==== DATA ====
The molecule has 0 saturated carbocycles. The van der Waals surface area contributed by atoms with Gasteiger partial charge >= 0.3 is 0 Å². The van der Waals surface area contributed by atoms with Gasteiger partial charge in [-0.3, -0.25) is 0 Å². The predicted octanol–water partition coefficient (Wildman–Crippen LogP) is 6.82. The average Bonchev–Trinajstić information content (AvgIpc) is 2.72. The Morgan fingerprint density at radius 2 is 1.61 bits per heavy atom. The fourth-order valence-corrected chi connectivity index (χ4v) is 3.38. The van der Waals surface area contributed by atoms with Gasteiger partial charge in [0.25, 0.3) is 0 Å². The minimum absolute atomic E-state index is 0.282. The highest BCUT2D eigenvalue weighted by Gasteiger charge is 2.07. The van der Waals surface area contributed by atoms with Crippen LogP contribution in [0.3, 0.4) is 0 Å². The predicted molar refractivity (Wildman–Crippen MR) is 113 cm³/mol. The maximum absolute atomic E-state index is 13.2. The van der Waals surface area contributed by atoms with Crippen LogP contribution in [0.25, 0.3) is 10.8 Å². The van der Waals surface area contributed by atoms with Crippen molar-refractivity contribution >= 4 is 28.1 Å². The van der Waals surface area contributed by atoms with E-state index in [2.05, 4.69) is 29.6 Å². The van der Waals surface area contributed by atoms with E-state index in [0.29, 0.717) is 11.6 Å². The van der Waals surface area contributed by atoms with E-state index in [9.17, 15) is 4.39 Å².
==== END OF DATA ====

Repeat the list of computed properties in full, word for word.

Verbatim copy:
The molecule has 0 saturated carbocycles. The van der Waals surface area contributed by atoms with Gasteiger partial charge >= 0.3 is 0 Å². The van der Waals surface area contributed by atoms with Gasteiger partial charge in [-0.3, -0.25) is 0 Å². The predicted octanol–water partition coefficient (Wildman–Crippen LogP) is 6.82. The average Bonchev–Trinajstić information content (AvgIpc) is 2.72. The Morgan fingerprint density at radius 2 is 1.61 bits per heavy atom. The fourth-order valence-corrected chi connectivity index (χ4v) is 3.38. The van der Waals surface area contributed by atoms with Gasteiger partial charge in [0.25, 0.3) is 0 Å². The minimum absolute atomic E-state index is 0.282. The highest BCUT2D eigenvalue weighted by Gasteiger charge is 2.07. The van der Waals surface area contributed by atoms with Crippen LogP contribution in [0.3, 0.4) is 0 Å². The predicted molar refractivity (Wildman–Crippen MR) is 113 cm³/mol. The maximum absolute atomic E-state index is 13.2. The van der Waals surface area contributed by atoms with Crippen LogP contribution in [0.25, 0.3) is 10.8 Å². The van der Waals surface area contributed by atoms with Crippen molar-refractivity contribution >= 4 is 28.1 Å². The van der Waals surface area contributed by atoms with E-state index in [2.05, 4.69) is 29.6 Å². The van der Waals surface area contributed by atoms with E-state index in [0.29, 0.717) is 11.6 Å². The van der Waals surface area contributed by atoms with E-state index in [9.17, 15) is 4.39 Å².